But since Anne Rice took the romantic cues of the Frank Langella-starring Dracula and spun them out to historical fiction, and authors started pondering the "what-ifs" of vampirehood, removing the limitations and peculiarities of vampires seems to be a method of humanizing the characters while simultaneously doing exactly what's happened on shows like True Blood, and that's turn the very nature of the beast on its head.

As discussed after reading "Dracula", becoming one of the Un-Dead means a dissolution of the victim's personality. The nature of vampirism is seen through a very different filter if the taking of life becomes a choice (one that we know Dracula's victims are denied). Even Dracula himself has an expression of peace after our heroes drive a stake through his heart, and so there's the tortured nobility of the Twilight vampires if they have the option to just, basically, be super-anemic. But it certainly removes the whole "eternally damned" aspect of vampirism, and just makes it an inconvenience with nifty benefits.

Its an inadvertent side-effect that the lust for blood in Edward which is read as just plain lust can be read as a lust to do violence and winnow away the personality of Bella Swan as she gives up on friends and family to be with her man.

I don't think the movies or franchise are "dangerous", per se. But it is a reminder that for all the messages we get in health class about violent, co-dependent relationships, and what we can agree are things we wouldn't normally say were okay to see in a movie as an overt message, we're happy to put aside those stances when it comes to the right story. Buried under sparkly, handsome Edward, any suggestion of abuse or violence becomes coded or muddled, and its not hard to dismiss possible readings to that point as "not getting it". After all, nothing is more powerful than the lunch-table conversations with our peers who egg us on or who feel wrong when they suggest we're making a romantic mistake, and who is the better lunch-table buddy than Bella? Heck, the first movie tells us she's the dream lunch-table pal.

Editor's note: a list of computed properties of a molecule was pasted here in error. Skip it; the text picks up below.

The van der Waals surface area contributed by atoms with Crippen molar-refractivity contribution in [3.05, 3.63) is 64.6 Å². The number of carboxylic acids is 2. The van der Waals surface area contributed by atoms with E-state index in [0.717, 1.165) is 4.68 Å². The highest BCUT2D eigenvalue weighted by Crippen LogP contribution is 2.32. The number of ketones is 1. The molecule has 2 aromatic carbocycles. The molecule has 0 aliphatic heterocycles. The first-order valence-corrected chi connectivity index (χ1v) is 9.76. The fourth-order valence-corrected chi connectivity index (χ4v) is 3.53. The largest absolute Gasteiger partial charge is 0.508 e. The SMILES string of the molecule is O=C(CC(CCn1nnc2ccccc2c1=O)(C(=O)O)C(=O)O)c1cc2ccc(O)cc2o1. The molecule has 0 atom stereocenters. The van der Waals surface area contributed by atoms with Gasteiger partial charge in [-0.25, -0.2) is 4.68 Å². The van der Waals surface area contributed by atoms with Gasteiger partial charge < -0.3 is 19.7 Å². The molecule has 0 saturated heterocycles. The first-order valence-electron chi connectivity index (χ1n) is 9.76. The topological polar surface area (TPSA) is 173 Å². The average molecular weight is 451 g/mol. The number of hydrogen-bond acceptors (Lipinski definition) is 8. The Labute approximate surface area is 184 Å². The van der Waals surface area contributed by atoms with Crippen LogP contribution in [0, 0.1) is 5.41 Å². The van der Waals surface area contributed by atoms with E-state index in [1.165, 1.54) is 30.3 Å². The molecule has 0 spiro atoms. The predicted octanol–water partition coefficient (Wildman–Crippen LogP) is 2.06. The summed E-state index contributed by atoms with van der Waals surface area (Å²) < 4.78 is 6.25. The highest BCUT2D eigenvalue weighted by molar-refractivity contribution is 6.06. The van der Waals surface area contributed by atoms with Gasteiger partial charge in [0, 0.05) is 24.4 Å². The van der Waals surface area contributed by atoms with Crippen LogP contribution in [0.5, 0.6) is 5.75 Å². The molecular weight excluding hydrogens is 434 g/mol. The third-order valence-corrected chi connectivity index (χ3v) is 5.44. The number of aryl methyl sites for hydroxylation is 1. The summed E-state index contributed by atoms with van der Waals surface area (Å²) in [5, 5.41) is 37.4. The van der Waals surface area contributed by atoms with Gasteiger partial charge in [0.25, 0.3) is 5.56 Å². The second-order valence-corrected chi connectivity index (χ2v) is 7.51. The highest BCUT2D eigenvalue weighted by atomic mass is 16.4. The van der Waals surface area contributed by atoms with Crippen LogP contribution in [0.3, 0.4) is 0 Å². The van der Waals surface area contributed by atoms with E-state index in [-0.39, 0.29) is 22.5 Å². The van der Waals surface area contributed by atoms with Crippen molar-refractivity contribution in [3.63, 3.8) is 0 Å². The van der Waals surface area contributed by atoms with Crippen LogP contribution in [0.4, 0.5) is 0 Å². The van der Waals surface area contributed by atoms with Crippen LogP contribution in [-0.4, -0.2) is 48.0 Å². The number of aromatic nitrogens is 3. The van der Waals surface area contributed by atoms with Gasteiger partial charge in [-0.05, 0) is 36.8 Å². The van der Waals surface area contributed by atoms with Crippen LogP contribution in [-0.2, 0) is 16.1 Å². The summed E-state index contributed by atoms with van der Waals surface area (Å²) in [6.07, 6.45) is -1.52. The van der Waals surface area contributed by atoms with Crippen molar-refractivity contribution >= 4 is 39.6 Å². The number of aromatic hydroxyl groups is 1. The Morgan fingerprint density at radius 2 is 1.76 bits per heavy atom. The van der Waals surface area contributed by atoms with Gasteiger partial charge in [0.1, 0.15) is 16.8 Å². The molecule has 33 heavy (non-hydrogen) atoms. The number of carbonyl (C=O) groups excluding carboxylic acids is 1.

Anyhow, its an interesting phenomenon. Meyer is becoming as wealthy as Rowling as the sort of pop-culture juggernaut that seems self-perpetuating builds around her. The kids who grew up with Harry Potter can add sex to the mix, and a dozen or so imitators can pop up in books, one CW TV show, and a grittier take on the concept on "True Blood" (I've never seen either show).

Why vampires and why now? Man, I have no idea. Certainly it helps fulfill that angle that pop-culture critics kept insisting we needed out of the modern superhero any time a superhero wasn't "conflicted" enough. By jettisoning the concept of vampire as monster, and reinstating them into the equation as nothing but a tortured paramour, Dracula goes from hellspawn to unique-fixer-upper opportunity. Its not enough that with power comes responsibility, but the powerful pay for their "abilities" in obvious and direct ways, sort of how Singer's X-Men seemed to in the first outing (and which was melodramatically forgotten by the time Wolverine rolled around).

15 comments:

Michael Corley said...

I really liked this missive.

I myself have read them all. Really. I got the audio books and let the miles do the work for me. I don't think I could have read them otherwise.